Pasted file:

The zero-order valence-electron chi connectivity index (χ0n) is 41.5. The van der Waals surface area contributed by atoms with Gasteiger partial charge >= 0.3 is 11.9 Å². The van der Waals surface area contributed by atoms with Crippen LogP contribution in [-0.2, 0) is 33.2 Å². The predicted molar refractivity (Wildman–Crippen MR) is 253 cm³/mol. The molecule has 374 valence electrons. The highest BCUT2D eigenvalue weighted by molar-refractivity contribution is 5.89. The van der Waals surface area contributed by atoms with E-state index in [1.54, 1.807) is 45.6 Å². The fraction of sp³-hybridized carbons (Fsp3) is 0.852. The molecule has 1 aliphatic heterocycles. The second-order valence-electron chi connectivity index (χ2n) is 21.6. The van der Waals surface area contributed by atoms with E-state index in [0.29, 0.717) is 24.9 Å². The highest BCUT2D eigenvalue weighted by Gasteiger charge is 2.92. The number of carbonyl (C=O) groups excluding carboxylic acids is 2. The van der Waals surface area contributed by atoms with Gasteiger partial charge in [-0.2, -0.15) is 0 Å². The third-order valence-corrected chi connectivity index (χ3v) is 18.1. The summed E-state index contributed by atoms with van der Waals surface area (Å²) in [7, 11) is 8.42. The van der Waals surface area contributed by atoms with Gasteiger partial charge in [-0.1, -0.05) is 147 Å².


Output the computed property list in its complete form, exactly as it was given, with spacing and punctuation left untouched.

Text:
The zero-order valence-electron chi connectivity index (χ0n) is 41.5. The van der Waals surface area contributed by atoms with Gasteiger partial charge >= 0.3 is 11.9 Å². The van der Waals surface area contributed by atoms with Crippen LogP contribution in [-0.2, 0) is 33.2 Å². The predicted molar refractivity (Wildman–Crippen MR) is 253 cm³/mol. The molecule has 374 valence electrons. The highest BCUT2D eigenvalue weighted by molar-refractivity contribution is 5.89. The van der Waals surface area contributed by atoms with E-state index in [1.54, 1.807) is 45.6 Å². The fraction of sp³-hybridized carbons (Fsp3) is 0.852. The molecule has 1 aliphatic heterocycles. The second-order valence-electron chi connectivity index (χ2n) is 21.6. The van der Waals surface area contributed by atoms with E-state index in [0.29, 0.717) is 24.9 Å². The highest BCUT2D eigenvalue weighted by Gasteiger charge is 2.92. The number of carbonyl (C=O) groups excluding carboxylic acids is 2. The van der Waals surface area contributed by atoms with Gasteiger partial charge in [-0.2, -0.15) is 0 Å². The third-order valence-corrected chi connectivity index (χ3v) is 18.1. The summed E-state index contributed by atoms with van der Waals surface area (Å²) in [7, 11) is 8.42. The van der Waals surface area contributed by atoms with Gasteiger partial charge in [-0.1, -0.05) is 147 Å².